Contribution to Peace Operations 

With its history and culture, Latin America is in many ways ideally suited to contributing to international peace. Here we examine that contribution.


In the Latin American hemisphere, the current defense focus is related to regional strategies of fight against drug trafficking, crime and violence. However, Latin American countries also are involved in defense in another field: they are deeply engaged in peace operations in the world with the United Nations.


The significance of their participation in peace missions is not only confined to military contribution in an effort to maintain peace at international level. Indeed Latin American countries’ endeavour at supporting democratisation processes are striking. While the history of Latin American countries is characterised by some struggle at maintaining democracy, it makes their involvement in peacekeeping operations in countries that potentially face similar difficulties all the more relevant. Notwithstanding cultural, social, military, historical, economic and political differences, RESDAL, acknowledges the similarities between the Latin American experiences and those of countries that are going through the path of sustainable development, democracy and peace.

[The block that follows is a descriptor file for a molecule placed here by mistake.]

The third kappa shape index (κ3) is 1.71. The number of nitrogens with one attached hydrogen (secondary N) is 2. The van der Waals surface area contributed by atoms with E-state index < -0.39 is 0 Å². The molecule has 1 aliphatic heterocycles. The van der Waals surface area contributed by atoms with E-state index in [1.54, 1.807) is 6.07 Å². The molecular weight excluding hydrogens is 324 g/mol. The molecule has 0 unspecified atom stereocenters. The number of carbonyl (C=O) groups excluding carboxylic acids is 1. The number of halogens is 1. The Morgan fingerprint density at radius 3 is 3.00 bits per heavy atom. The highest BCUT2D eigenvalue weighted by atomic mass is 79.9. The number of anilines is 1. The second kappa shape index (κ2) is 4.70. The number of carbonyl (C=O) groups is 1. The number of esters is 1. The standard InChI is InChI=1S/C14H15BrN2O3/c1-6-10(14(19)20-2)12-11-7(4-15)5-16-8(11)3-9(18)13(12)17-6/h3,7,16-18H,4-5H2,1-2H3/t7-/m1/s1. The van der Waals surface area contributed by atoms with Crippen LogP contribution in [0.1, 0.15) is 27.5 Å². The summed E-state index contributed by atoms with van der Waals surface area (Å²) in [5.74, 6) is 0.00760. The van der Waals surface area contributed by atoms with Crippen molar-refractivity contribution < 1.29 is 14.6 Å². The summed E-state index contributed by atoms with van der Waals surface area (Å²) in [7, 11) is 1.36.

Indeed, as well as developing their own specific mandate, United Nations peacekeeping operations assist in the construction of the post-conflict scenario in recipient countries. From the programs that they implement to the way in which they compose and present military personnel, they pass on behaviours, values and perspectives that influence positively or negatively the context of the country concerned. Especially since the Capstone Doctrine onwards, the UN has been aware of this challenge and the responsibilities that it entails. One of the key areas where peacekeeping can have a negative or positive impact on the process of a country’s post-conflict reconstruction is its democratic social relations. For Latin American states are engaged in their own processes of democracy and development, they are a particularly interesting support in peace maintenance areas. Of course, the potentialities of Latin American contributions can be implemented fully only with a comprehensive knowledge of the contexts they contribute to, with permanent respect of such a context, and with constantly improved capacity to promote human rights.

It is undeniable that the troops’ composition sent by contributing countries has changed in the last decade. In late 2012, for every 100 troops participating in peacekeeping operations, 36 were from Asia, 21 from Africa and 8 from Latin America. The international community has welcomed this renewed participation of Asian, African and Latin American contingents in international security efforts, especially considering the future exchanges between countries that have undergone similar internal conflicts and experiences of democratisation. However, the bridge between regions and especially South-South cooperation remains weak, and is a factor that requires strengthening in the future. RESDAL proposes initiatives and efforts in order to promote such a cooperation.